And 2004 was definitely different. Slow starts in the previous three seasons had been very costly but thumping practice match wins against Old Xaverians and Old Scotch indicated we were ready to go and we were. Despite a mid season lapse, we snared fourth spot despite giving bottom side De La Salle a 23 point start at three quarter time in the last home-and-away game. Thank God for Lachlan Kennedy and Andy Cultrera who was recruited from Aquinas OC (Division 1) in 2003, courtesy of Dave Rogers. Despite the assurances of others, Cultrera was not entirely confident he could play at the top level. And how misguided was he? In seven years he amassed 365 goals, represented the state in six of those years, won the A Grade goalkicking in 2006 and 2007, was club captain in 2008 and four times leading club goalkicker. But alas, things went a bit awry in the finals. Senior B&F Abe Williams, far and away the competition’s best centreman, injured his knee in a snowboarding accident before the first semi. And Paul Gnatt, the best rover in the competition had already buggered his knee at Elsternwick Park near season’s end against Old Haileybury. In any event, despite a dreadful win/loss record against Marcellin, we belted them in the first semi at Sandringham with a ten goals to two second half. And Trinity people came from far and wide which happens when you smell success. Anyone who was at our three quarter time huddle that day will never forget a very hoarse Carlson (then Deputy Principal of Marcellin College) extolling us to bury them. For the record, our better players included Andrew Ramsden (again!), Toby Van der Venne, Lachlan and Sam Kennedy, Alister Neville (first year out of TGS and AAFC Team of the Year representative) and Lucien Deane-Johns. Although our reserves lost their first semi to Old Scotch and our Club XVIII (3) were runners-up to an undefeated Uni Blues, both reinforced the historical truth of depth in A Grade. Despite leading St Bernards at half time in the preliminary final, several of our wretched long-time nemeses, notably Daniel Byrne and Dan Jordan, went mad in Q3. We lost but were extraordinarily gallant, reducing the deficit to 13 points at the halfway mark of Q4 but a few things went against us in the last ten minutes and that was that. Kristian Butler, despite going surfing in WA or thereabouts for the last month of the season, was an Under 19 VAFA B&F medallist and Jed Burgess likewise in Club XVIII (3).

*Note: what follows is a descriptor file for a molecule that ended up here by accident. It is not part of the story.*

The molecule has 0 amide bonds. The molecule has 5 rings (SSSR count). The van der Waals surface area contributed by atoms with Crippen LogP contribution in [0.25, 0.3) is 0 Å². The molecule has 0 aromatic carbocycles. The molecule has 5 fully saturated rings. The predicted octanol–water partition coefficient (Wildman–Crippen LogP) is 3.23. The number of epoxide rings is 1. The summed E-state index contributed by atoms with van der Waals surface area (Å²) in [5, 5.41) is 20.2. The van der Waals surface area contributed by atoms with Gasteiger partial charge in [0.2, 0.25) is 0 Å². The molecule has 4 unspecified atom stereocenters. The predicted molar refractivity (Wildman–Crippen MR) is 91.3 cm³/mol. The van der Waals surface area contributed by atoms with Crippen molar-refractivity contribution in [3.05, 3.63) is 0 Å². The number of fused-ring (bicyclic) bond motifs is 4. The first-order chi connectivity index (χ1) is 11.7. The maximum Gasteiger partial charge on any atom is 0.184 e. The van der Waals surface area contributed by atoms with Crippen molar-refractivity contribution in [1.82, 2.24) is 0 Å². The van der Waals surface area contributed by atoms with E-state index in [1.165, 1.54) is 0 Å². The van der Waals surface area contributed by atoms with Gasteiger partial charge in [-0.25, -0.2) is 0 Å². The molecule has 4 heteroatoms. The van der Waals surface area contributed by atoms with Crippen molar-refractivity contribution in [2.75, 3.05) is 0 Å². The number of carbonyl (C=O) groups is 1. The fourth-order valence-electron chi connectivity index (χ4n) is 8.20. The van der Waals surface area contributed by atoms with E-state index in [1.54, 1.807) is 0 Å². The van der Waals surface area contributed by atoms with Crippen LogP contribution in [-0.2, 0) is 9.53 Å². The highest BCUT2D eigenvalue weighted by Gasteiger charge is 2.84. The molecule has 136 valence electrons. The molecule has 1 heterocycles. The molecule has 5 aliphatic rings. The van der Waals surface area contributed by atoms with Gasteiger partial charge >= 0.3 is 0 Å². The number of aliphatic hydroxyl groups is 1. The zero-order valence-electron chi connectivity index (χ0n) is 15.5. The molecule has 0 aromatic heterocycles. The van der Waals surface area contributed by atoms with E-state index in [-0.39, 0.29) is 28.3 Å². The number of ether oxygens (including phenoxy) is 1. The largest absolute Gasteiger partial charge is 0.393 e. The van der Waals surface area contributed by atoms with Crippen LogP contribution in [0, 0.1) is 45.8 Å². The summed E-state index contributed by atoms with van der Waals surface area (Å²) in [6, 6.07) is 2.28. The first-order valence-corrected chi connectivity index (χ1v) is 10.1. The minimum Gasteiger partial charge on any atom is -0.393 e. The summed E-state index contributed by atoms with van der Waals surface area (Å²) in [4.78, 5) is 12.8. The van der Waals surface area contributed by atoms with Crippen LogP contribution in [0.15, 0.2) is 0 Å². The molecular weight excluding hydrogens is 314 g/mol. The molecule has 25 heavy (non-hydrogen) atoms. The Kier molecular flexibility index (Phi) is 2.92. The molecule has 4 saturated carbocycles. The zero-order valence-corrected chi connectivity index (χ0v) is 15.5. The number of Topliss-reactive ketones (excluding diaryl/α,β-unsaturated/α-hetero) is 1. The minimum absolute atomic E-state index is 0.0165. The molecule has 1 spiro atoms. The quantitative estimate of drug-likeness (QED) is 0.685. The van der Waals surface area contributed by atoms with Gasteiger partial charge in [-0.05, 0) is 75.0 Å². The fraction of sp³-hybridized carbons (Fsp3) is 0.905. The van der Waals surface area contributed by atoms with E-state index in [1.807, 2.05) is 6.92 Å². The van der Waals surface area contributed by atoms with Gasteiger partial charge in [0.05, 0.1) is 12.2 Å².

Since 2005, A Grade pickings have been pretty lean save for a little flurry in 2006 (won eight, including six in a row). An under 19 premiership in 2008, runners-up in B Grade in 2009 and some individual honours are all well and good. But there is absolutely nothing like A Grade success as Old Xaverians well know.
Our Club XVIII (now known as Third XVIII) has become an intrinsic part of this club with several finals appearances, including the side’s first premiership in 2016. Jenny Cade and her late husband, Mike, have been its guardian angels since inception and sons, Stuart, Tim & Jono, all life members of the club, have gone on to play in excess of 670 games, in all grades, with the majority of these games with this team – a family record, to be sure.
But, above all else, there has been one constant over the last 20 years – Andrew Ramsden. No-one can so easily thrill or infuriate within the space of 30 seconds or sometimes less. His credits are well documented and, deservedly, he now sits atop this club with 348 games with the promise of more. The word champion has been demeaned these days through overuse but in his case it is a perfect fit.
Our current captain, Brendan Iezzi, is racking up his own list of imposing credits including three senior B&Fs, an A and B Grade VAFA B&F and numerous state representations including All Australian Under 23 in 2008. And any coaches (and supporters) dream player, Luke Pacconi (ex Parade College and another Gaut get), isn’t doing half badly with three state representations in the last four years including last year’s Under 23 Carnival side in Adelaide.
Written by Ian Jervis, 2013